If you thought Dennis Hopper’s near legendary follow up to Easy Rider, the rarely seen 1971 film The Last Movie was a delusional, self indulgent, endlessly fascinating failure, or at best a missed opportunity, then it stands to reason that it has a lot to do with its creator. There’s no doubting that Hopper was on an ego trip, thanks to Easy Rider’s unexpected ability to tap into the cultural zeitgeist of the time. With the studios clamouring to finance his next project, Hopper pretty much able to sign his own checks and left alone in South America to shoot what he ambitiously proclaimed ‘the death of cinema.’
All of which sets the scene for an even more rarely seen portrait of Hopper during this time shooting guns, taking drugs, having sex with groupies, and editing the film in a house in New Mexico. It’s part documentary, part philosophical study, as Hopper espouses various thoughts in direct to camera confessionals, such as how he thinks he’s a lesbian, or perhaps a man whore, and a few slogans like if you’re into evolution you’ve gotta have revolution. A lot of his theories are delivered directly to pretty young women and reads like Hopper saying whatever he thinks will result in more action. He discusses filmmaking, his boredom with editing, and his dreams for the Last Movie, as well as his hopes and belief that there is a market for his new form of filmmaking.
It’s a project of photojournalist Lawrence Schiller and actor-screenwriter L.M. Kit Carson, and it’s the kind of stylistic verite that we’ve seen more recently in Joaquin Phoenix and Case Afleck’s I’m Still Here. And there are definite links between the two, as there is no doubt that Hopper is very much aware of the camera, and playing up to it. It’s Hopper playing the Hopper that Hopper thinks you think Hopper is. Is that Meta enough for you? He’s even credited as a screenwriter on the film.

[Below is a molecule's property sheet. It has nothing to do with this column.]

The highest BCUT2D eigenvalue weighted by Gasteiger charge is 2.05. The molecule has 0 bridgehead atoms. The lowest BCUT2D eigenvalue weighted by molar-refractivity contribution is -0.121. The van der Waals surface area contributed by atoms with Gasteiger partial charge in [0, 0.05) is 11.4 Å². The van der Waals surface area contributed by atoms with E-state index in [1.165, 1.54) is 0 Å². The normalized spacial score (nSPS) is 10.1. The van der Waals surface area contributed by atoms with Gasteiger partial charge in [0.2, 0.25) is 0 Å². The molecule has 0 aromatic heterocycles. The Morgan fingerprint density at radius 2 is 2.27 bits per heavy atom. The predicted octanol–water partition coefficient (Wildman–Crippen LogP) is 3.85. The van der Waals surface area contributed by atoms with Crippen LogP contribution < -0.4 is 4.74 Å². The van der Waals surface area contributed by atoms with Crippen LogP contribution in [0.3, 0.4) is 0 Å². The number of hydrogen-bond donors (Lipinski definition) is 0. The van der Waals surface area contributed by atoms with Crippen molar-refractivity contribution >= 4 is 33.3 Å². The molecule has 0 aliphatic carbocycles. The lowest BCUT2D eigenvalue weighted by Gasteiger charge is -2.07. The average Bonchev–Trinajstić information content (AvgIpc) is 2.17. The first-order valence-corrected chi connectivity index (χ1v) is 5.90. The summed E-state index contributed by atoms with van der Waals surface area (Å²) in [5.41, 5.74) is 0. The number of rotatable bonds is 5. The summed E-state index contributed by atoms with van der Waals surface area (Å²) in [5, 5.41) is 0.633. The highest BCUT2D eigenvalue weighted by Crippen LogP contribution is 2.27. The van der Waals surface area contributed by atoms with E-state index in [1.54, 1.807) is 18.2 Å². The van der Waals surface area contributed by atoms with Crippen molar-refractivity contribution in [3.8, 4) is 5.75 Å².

Though perhaps it’s a defence mechanism, with Hopper chiding the filmmakers for asking him to redo or repeat things, and the filmmakers leaving these moments in the final film. He’s pointing out the artifice of the moment and if he looks ridiculous, or like the typical narcissist actor elsewhere, then it doesn’t matter because he was simply playing a role. So to some extent this is an intimate portrait of an artist on the verge of either the respect and success he’s always dreamed of, or a disaster that would take over a decade to recover from. (PS It’s the latter). Or it’s an artificial portrayal of counter cultural celebrity; kind’ve like a hippy Entourage. I frankly can’t tell, and that’s what makes it all so fascinating.
The American Dreamer is showing at ACMI on the 21st of May 2016. More info here.